Unit shut down
Learn how Ontario Power Generation and our project partners are safely shutting down each of the four CANDU® reactors at our Darlington Nuclear Generating Station as part of the station’s refurbishment.
Disconnecting one of our Darlington Nuclear Generating Station reactors from Ontario’s power grid, through a process also known as ‘breaker open’, marks the beginning of a reactor refurbishment. But shutting down a reactor is not just a matter of pulling the plug.
Workers must first remove fuel and heavy water from the reactor to ensure it’s separated from the rest of the station.
The first major step in this phase involves using remote-controlled tooling to remove nuclear fuel from the reactor.
Fuel is removed using ‘flow defueling,’ a process that uses heat transport coolant moving over the nuclear fuel bundles to help push them into the fuelling machine for safe removal.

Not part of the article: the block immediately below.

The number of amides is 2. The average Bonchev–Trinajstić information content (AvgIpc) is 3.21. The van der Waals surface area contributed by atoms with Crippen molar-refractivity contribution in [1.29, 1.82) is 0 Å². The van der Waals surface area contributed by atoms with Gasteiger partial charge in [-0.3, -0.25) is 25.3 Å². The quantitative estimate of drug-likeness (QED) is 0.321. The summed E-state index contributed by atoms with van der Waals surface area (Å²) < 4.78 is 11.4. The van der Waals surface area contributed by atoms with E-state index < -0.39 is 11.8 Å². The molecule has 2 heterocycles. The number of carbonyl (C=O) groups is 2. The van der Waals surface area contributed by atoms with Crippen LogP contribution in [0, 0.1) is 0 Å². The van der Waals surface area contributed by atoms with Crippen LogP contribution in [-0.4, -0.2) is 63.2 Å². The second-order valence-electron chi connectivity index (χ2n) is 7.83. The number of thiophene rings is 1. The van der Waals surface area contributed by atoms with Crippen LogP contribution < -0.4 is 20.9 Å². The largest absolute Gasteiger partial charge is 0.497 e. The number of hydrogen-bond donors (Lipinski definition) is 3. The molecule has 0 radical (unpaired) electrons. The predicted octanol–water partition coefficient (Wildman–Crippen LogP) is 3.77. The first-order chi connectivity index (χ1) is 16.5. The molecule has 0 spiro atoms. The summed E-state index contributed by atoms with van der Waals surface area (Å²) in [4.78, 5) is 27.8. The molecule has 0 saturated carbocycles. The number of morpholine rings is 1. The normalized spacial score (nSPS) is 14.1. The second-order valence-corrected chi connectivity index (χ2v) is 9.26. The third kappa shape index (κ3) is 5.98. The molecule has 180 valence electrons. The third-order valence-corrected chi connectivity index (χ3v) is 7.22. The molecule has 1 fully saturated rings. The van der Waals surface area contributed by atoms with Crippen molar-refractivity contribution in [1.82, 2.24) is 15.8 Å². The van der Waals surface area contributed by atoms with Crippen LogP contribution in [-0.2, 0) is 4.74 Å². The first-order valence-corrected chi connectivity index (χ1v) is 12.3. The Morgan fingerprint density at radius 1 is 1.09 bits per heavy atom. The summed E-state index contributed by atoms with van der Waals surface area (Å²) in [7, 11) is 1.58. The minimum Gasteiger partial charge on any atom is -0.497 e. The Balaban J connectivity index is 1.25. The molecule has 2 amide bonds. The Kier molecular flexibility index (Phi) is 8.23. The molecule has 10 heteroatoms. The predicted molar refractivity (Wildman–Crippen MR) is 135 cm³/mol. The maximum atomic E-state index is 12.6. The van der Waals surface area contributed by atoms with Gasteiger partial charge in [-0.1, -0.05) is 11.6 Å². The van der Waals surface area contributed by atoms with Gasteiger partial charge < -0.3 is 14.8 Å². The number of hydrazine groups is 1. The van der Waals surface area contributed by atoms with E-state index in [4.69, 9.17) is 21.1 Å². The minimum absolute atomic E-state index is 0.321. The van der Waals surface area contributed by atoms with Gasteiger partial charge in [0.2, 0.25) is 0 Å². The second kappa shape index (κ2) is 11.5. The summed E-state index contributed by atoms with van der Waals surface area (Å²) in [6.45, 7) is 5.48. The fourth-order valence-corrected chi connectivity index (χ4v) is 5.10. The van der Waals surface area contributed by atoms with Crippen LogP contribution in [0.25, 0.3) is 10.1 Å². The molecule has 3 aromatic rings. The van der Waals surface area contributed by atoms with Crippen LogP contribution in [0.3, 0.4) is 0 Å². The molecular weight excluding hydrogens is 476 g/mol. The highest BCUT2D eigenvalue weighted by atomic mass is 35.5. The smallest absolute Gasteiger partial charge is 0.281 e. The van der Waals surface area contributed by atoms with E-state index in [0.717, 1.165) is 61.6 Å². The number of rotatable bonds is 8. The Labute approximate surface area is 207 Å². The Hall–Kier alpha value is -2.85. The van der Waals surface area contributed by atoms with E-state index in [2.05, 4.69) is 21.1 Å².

It takes extraordinary planning and preparation to ensure the defuelling process is completed safely while we continue to operate Darlington’s three other units at full power.
After the reactor is completely defuelled, workers drain the heavy water from the reactor and heat transport system, transferring it to safe storage.
With the fuel and heavy water removed, the unit undergoing refurbishment must be separated from the operating plant through a system of controls and physical barriers – a process known as Islanding.
This allows the unit to be refurbished safely and efficiently while minimizing impact on the operating station.
Islanding includes the installation of 16 bulkhead panels, each weighing in at about 5,443 kg or 12,000 lbs.
Separating the refurbished unit from the rest of the station allows OPG to open both airlock doors safely, enabling workers and parts to pass through them easily and efficiently.
Refurbishment in action
See how OPG is refurbishing the Darlington Station.